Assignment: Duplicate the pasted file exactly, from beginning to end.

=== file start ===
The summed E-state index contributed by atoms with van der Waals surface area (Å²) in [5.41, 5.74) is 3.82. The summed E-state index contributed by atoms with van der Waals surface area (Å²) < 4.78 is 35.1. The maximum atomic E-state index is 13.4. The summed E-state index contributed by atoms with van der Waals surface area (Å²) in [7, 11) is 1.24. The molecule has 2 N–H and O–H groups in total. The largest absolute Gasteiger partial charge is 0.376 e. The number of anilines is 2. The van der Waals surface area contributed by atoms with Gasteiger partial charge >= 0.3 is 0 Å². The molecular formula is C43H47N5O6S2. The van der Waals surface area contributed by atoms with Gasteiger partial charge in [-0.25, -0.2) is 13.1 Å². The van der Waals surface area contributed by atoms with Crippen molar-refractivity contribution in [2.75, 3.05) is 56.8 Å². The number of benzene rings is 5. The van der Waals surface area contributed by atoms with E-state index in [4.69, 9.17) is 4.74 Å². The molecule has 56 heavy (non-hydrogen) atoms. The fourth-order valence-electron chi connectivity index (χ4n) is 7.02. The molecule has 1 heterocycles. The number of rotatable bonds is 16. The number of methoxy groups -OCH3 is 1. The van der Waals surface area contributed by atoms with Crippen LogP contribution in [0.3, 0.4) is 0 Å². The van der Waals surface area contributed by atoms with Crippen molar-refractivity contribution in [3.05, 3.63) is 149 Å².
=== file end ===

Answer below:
The summed E-state index contributed by atoms with van der Waals surface area (Å²) in [5.41, 5.74) is 3.82. The summed E-state index contributed by atoms with van der Waals surface area (Å²) < 4.78 is 35.1. The maximum atomic E-state index is 13.4. The summed E-state index contributed by atoms with van der Waals surface area (Å²) in [7, 11) is 1.24. The molecule has 2 N–H and O–H groups in total. The largest absolute Gasteiger partial charge is 0.376 e. The number of anilines is 2. The van der Waals surface area contributed by atoms with Gasteiger partial charge >= 0.3 is 0 Å². The molecular formula is C43H47N5O6S2. The van der Waals surface area contributed by atoms with Gasteiger partial charge in [-0.25, -0.2) is 13.1 Å². The van der Waals surface area contributed by atoms with Crippen molar-refractivity contribution in [2.75, 3.05) is 56.8 Å². The number of benzene rings is 5. The van der Waals surface area contributed by atoms with E-state index in [4.69, 9.17) is 4.74 Å². The molecule has 56 heavy (non-hydrogen) atoms. The fourth-order valence-electron chi connectivity index (χ4n) is 7.02. The molecule has 1 heterocycles. The number of rotatable bonds is 16. The number of methoxy groups -OCH3 is 1. The van der Waals surface area contributed by atoms with Crippen LogP contribution in [0.3, 0.4) is 0 Å². The van der Waals surface area contributed by atoms with Crippen molar-refractivity contribution in [3.05, 3.63) is 149 Å².